State of water : Cambodia
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State of water environmental issues
Cambodia + Table of contents
+ Overview
+ River Basins
+ Sea Areas
+ Groundwater
+ Drinking Water Sources
+ Enclosed water bodies

3. Sea Area

3.1. Introduction

3.1.1. Water resources in general

Cambodia's coastal zone can be conceptualized as being made up two inter-related systems, namely, (i) the ecological system which includes the physical, chemical and biological environment that provides natural resources, sequesters pollutants and offers fundamental life-support functions (clean air and water, etc) for humans and other living-organisms; and (ii) the socio-economic system which depends on the many functions and products of the ecological sub-system.

Ecological systems have abundant but limited capacity to provide saline aquatic life, including fish, and clean water as well as other resources to meet the demand of the socio-economic system. It is not surprising that the final demands by society and new opportunities for multiple uses are the source of increasing conflicts within the coastal zone. Cambodia's coastline is currently being subjected to various stresses, for example, mangrove deforestation, coral reef/sea-grass destruction, marine aquaculture, and others.

Cambodia's coastal shoreline is 435 km along the Gulf of Thailand. The seaward boundary of the coastal zone has been delimited as the outer limit of the Exclusive Economic Zone (EEZ) with an area of 55,600 km². The landward boundary of the coastal zone has not yet been satisfactorily defined, but is temporarily considered to be about five kilometres from the shore. The coastal zones are situated in the Koh Kong and Kampot provinces, and in the Sihanoukville and Kep towns. Sihanoukville is the largest town on the coast that has deep seaport facilities and is considered to be one of the economic centres of Cambodia.

The coastal climate differs from other areas in the country. Its climate is also tropic monsoon with an annual rainfall between 2,000 and 4,000 mm. Generally, during the wet season from May until November the rainfall is largely derived from the southwest monsoon drawn landward from the Indian Ocean, while the dry season, which commences from November and lasts until April, is associated with the northeast monsoon which sends drier and cooler air throughout the region.

This amount of rainfall is higher than other areas in the country. The area has average wind speeds of two to four m/s and temperatures varying from 27.5 to 28.5 degrees Celsius. Generally, the minimum temperature is 19 degrees Celsius in December while the maximum temperature is 35 degrees Celsius in April. As a natural condition, the coast has tides per day with amplitude of 1.5 m and approximate surface currents of 0.2-0.7 miles per hour. Wave amplitudes of two to three metres during the rainy season and 0.25 to 0.50 during the dry season are not uncommon.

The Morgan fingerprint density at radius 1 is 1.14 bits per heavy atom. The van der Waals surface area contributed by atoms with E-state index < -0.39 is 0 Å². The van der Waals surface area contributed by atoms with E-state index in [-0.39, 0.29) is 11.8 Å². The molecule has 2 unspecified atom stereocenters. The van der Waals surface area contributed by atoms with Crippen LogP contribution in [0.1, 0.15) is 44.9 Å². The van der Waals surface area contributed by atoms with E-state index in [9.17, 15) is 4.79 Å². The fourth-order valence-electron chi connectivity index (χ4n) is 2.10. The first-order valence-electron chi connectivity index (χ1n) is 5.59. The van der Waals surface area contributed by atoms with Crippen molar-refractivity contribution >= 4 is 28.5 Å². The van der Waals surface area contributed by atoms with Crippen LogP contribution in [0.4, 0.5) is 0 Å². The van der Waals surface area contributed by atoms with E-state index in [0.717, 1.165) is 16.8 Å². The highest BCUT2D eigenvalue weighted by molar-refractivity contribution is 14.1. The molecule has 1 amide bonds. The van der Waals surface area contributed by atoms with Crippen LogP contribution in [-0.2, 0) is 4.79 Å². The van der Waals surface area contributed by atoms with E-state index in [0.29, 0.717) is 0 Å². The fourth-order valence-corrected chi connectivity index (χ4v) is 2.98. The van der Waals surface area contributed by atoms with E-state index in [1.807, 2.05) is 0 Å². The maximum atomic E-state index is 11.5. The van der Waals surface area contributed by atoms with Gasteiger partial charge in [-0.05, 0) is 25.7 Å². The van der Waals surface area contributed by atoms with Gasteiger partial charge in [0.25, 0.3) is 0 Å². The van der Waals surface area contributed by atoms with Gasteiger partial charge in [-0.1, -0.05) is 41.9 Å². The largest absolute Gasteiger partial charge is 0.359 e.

3.1.2. Water environment in general

All the rivers that flow into the Gulf of Thailand are relatively small with water levels changing significantly according to the volume of rainfall. Rivers in the coastal areas are very short and have their sources in hills about 500 to 600 m in altitude. They flow between hills and fall in cascades before reaching the plains that are located 15 to 20 km from the sea. In the delta areas, the rivers divide into estuaries where the levels of turbidity are usually high and there are several marsh areas covered by mangrove forests.

There are many rivers and streams located in the coastal area, which usually dries up in the dry season. The sea influences most of the rivers in the coastal zone. In the dry season, the low-lying parts of the rivers are saline.

Pollution of the rivers or streams in the coastal zone in Cambodia is mostly caused by deforestation, industrial and domestic wastes, aquaculture activities, fuel stations, and cargo ports, as well as oil terminals and ship yards. However, the level of pollution in the coastal area in Cambodia is not high.

The oxygen concentration of the surface water remains almost stable; in the early part of the dry season, saturation at the surface water is between 102 and 104 percent and dissolved oxygen (DO) fluctuates from 4.2 to 4.8 ppt. Phosphorus on the surface water is mosaic in character during the dry season, varying from 0 to 2 ppb; this value remains the same to the bottom. In the wet season, phosphorus concentrations of the surface water vary between 0.1 to 3.8 ppb and increase slightly at the bottom.

Recently, there has been some information available on suspended solids in the marine water in Cambodia. This information was collected from other provinces and municipalities surrounding the Cambodia coastal zone.

There is some information available for heavy metal concentrations in the coastal water in Cambodia. Recently, surveys and monitoring programmes regarding marine water quality in the coastal areas have been conducted.

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Table of contents > 3. Sea Area
3.1. Introduction
3.2. Coastal ecosystems
3.3. Coastal resources
3.4. Other Natural Wonders
3.5. Fisheries
3.6. Oil and Gas
3.7. Salt pans
3.8. Medical plants
3.9. Threats to marine environment
3.10. Threats to the coastal environment